Cisplatin and escalating doses of paclitaxel and epirubicin in advanced ovarian cancer. A phase I study

M. Nardi, S. De Marco, A. Fabi, A. Aloe, E. Magnani, U. Pacetti, P. Carlini, E. M. Ruggeri, F. Cognetti

Research output: Contribution to journalArticle

Abstract

Purpose: The combination of paclitaxel and cisplatin is considered the standard regimen for advanced ovarian cancer (AOC). A meta-analysis has shown that the incorporation of anthracyclines into first-line chemotherapy might improve long-term survival by 7-10%. We designed a phase I-II study in patients with AOC using a combination of a fixed close of cisplatin with paclitaxel and epirubicin both given at escalating doses every 3 weeks. The objectives of this study were to determine both the maximum tolerated dose (MTD) and the antitumor activity of this combination. Methods: Six different dose levels were planned. The starting doses were cisplatin 75 mg/m2, paclitaxel 140 mg/m2, and epirubicin 50 mg/m2. The doses of paclitaxel were escalated in 20-mg/m2 increments, alternating with 20-mg/m2 increments of epirubicin. Ten patients with AOC entered the phase I study. Three patients each were enrolled at level I and level II and four patients at level III, and at each level, 15 courses were administered. Patients received a median of five courses. Results: Nonhematological toxicity was generally mild, except for grade 3 mucositis in one course at levels II and III, and grade 3 vomiting in one course at levels I and III. Hematological toxicities were grade 3-4 neutropenia in 60%, 47% and 60% of courses at levels I, II and III, respectively, and grade 3 anemia in one course at level III. At level III two of four patients developed a dose-limiting toxicity which was grade 4 neutropenia lasting more than 1 week. Conclusions: The MTD was reached at level II with cisplatin 75 mg/m2. paclitaxel 160 mg/m2, and epirubicin 50 mg/m2. The phase II part of the study is currently ongoing.

Original languageEnglish
Pages (from-to)255-258
Number of pages4
JournalCancer Chemotherapy and Pharmacology
Volume48
Issue number3
DOIs
Publication statusPublished - 2001

Fingerprint

Epirubicin
Paclitaxel
Ovarian Neoplasms
Cisplatin
Toxicity
Maximum Tolerated Dose
Neutropenia
Chemotherapy
Anthracyclines
Mucositis
Vomiting
Meta-Analysis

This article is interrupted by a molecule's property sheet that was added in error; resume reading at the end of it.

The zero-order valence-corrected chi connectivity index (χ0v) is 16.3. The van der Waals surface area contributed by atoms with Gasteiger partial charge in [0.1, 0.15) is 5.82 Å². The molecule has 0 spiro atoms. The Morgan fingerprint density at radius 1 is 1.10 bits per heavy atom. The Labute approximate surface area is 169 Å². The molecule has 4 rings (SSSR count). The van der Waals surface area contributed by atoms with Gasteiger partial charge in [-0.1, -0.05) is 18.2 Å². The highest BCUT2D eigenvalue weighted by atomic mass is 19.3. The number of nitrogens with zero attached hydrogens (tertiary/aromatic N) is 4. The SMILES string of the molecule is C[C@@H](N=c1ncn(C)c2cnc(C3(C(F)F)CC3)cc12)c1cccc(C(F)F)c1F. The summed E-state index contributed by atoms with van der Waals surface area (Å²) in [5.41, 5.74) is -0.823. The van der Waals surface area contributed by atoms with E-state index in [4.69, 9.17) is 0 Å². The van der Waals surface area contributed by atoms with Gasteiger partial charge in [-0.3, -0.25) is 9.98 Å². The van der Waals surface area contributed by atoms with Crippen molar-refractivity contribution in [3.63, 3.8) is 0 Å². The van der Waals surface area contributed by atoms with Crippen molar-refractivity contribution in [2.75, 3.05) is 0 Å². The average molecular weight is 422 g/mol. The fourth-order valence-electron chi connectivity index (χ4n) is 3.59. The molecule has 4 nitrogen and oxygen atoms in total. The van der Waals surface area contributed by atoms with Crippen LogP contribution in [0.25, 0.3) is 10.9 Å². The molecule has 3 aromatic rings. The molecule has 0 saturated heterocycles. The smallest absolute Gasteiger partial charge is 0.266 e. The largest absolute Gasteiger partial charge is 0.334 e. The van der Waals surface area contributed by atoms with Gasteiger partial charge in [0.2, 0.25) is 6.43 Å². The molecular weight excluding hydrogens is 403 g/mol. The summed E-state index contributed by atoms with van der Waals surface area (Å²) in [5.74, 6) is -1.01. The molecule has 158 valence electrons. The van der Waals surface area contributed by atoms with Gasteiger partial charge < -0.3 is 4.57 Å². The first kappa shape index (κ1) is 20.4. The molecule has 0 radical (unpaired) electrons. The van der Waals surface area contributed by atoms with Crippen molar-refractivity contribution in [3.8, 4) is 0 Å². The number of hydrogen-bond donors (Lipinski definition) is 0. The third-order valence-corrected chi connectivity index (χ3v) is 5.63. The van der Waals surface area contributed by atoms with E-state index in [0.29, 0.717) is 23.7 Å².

Anemia
Drug Therapy
Survival

Keywords

  • Advanced ovarian cancer
  • Epirubicin
  • Ovarian cancer
  • Taxol

ASJC Scopus subject areas

  • Cancer Research
  • Pharmacology
  • Oncology

Cite this

Cisplatin and escalating doses of paclitaxel and epirubicin in advanced ovarian cancer. A phase I study. / Nardi, M.; De Marco, S.; Fabi, A.; Aloe, A.; Magnani, E.; Pacetti, U.; Carlini, P.; Ruggeri, E. M.; Cognetti, F.

In: Cancer Chemotherapy and Pharmacology, Vol. 48, No. 3, 2001, p. 255-258.

Research output: Contribution to journalArticle

Nardi, M. ; De Marco, S. ; Fabi, A. ; Aloe, A. ; Magnani, E. ; Pacetti, U. ; Carlini, P. ; Ruggeri, E. M. ; Cognetti, F. / Cisplatin and escalating doses of paclitaxel and epirubicin in advanced ovarian cancer. A phase I study. In: Cancer Chemotherapy and Pharmacology. 2001 ; Vol. 48, No. 3. pp. 255-258.
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T1 - Cisplatin and escalating doses of paclitaxel and epirubicin in advanced ovarian cancer. A phase I study

AU - Nardi, M.

AU - De Marco, S.

AU - Fabi, A.

AU - Aloe, A.

AU - Magnani, E.

AU - Pacetti, U.

AU - Carlini, P.

AU - Ruggeri, E. M.

AU - Cognetti, F.

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AB - Purpose: The combination of paclitaxel and cisplatin is considered the standard regimen for advanced ovarian cancer (AOC). A meta-analysis has shown that the incorporation of anthracyclines into first-line chemotherapy might improve long-term survival by 7-10%. We designed a phase I-II study in patients with AOC using a combination of a fixed close of cisplatin with paclitaxel and epirubicin both given at escalating doses every 3 weeks. The objectives of this study were to determine both the maximum tolerated dose (MTD) and the antitumor activity of this combination. Methods: Six different dose levels were planned. The starting doses were cisplatin 75 mg/m2, paclitaxel 140 mg/m2, and epirubicin 50 mg/m2. The doses of paclitaxel were escalated in 20-mg/m2 increments, alternating with 20-mg/m2 increments of epirubicin. Ten patients with AOC entered the phase I study. Three patients each were enrolled at level I and level II and four patients at level III, and at each level, 15 courses were administered. Patients received a median of five courses. Results: Nonhematological toxicity was generally mild, except for grade 3 mucositis in one course at levels II and III, and grade 3 vomiting in one course at levels I and III. Hematological toxicities were grade 3-4 neutropenia in 60%, 47% and 60% of courses at levels I, II and III, respectively, and grade 3 anemia in one course at level III. At level III two of four patients developed a dose-limiting toxicity which was grade 4 neutropenia lasting more than 1 week. Conclusions: The MTD was reached at level II with cisplatin 75 mg/m2. paclitaxel 160 mg/m2, and epirubicin 50 mg/m2. The phase II part of the study is currently ongoing.

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